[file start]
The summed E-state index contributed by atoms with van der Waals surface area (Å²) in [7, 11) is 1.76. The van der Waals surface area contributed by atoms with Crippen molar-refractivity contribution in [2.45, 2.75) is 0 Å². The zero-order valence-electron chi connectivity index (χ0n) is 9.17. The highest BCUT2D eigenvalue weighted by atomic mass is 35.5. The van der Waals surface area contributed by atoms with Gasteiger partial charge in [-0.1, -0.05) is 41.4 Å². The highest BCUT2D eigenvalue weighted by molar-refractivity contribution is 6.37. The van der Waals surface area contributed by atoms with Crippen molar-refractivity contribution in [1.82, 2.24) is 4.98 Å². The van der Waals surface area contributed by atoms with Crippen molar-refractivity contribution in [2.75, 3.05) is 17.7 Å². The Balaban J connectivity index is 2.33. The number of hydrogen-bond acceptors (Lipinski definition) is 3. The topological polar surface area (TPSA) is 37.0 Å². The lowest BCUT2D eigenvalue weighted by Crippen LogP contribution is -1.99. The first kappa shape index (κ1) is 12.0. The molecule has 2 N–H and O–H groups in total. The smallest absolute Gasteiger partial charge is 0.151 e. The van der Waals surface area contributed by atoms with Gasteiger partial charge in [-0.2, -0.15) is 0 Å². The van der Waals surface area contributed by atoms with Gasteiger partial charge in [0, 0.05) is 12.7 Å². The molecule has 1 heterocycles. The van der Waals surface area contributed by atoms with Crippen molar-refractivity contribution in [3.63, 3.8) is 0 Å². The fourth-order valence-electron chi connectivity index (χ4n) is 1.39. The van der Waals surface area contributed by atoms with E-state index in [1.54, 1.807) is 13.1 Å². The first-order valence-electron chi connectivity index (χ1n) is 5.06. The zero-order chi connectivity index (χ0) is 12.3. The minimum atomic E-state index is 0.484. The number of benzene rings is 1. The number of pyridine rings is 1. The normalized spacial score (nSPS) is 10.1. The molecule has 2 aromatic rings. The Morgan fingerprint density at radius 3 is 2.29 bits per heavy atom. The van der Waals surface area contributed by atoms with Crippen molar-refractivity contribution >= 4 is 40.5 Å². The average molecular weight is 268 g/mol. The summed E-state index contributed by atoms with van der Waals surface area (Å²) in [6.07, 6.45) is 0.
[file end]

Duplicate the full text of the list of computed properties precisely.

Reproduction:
The summed E-state index contributed by atoms with van der Waals surface area (Å²) in [7, 11) is 1.76. The van der Waals surface area contributed by atoms with Crippen molar-refractivity contribution in [2.45, 2.75) is 0 Å². The zero-order valence-electron chi connectivity index (χ0n) is 9.17. The highest BCUT2D eigenvalue weighted by atomic mass is 35.5. The van der Waals surface area contributed by atoms with Gasteiger partial charge in [-0.1, -0.05) is 41.4 Å². The highest BCUT2D eigenvalue weighted by molar-refractivity contribution is 6.37. The van der Waals surface area contributed by atoms with Crippen molar-refractivity contribution in [1.82, 2.24) is 4.98 Å². The van der Waals surface area contributed by atoms with Crippen molar-refractivity contribution in [2.75, 3.05) is 17.7 Å². The Balaban J connectivity index is 2.33. The number of hydrogen-bond acceptors (Lipinski definition) is 3. The topological polar surface area (TPSA) is 37.0 Å². The lowest BCUT2D eigenvalue weighted by Crippen LogP contribution is -1.99. The first kappa shape index (κ1) is 12.0. The molecule has 2 N–H and O–H groups in total. The smallest absolute Gasteiger partial charge is 0.151 e. The van der Waals surface area contributed by atoms with Gasteiger partial charge in [-0.2, -0.15) is 0 Å². The van der Waals surface area contributed by atoms with Gasteiger partial charge in [0, 0.05) is 12.7 Å². The molecule has 1 heterocycles. The van der Waals surface area contributed by atoms with Crippen molar-refractivity contribution in [3.63, 3.8) is 0 Å². The fourth-order valence-electron chi connectivity index (χ4n) is 1.39. The van der Waals surface area contributed by atoms with E-state index in [1.54, 1.807) is 13.1 Å². The first-order valence-electron chi connectivity index (χ1n) is 5.06. The zero-order chi connectivity index (χ0) is 12.3. The minimum atomic E-state index is 0.484. The number of benzene rings is 1. The number of pyridine rings is 1. The normalized spacial score (nSPS) is 10.1. The molecule has 2 aromatic rings. The Morgan fingerprint density at radius 3 is 2.29 bits per heavy atom. The van der Waals surface area contributed by atoms with Crippen molar-refractivity contribution >= 4 is 40.5 Å². The average molecular weight is 268 g/mol. The summed E-state index contributed by atoms with van der Waals surface area (Å²) in [6.07, 6.45) is 0.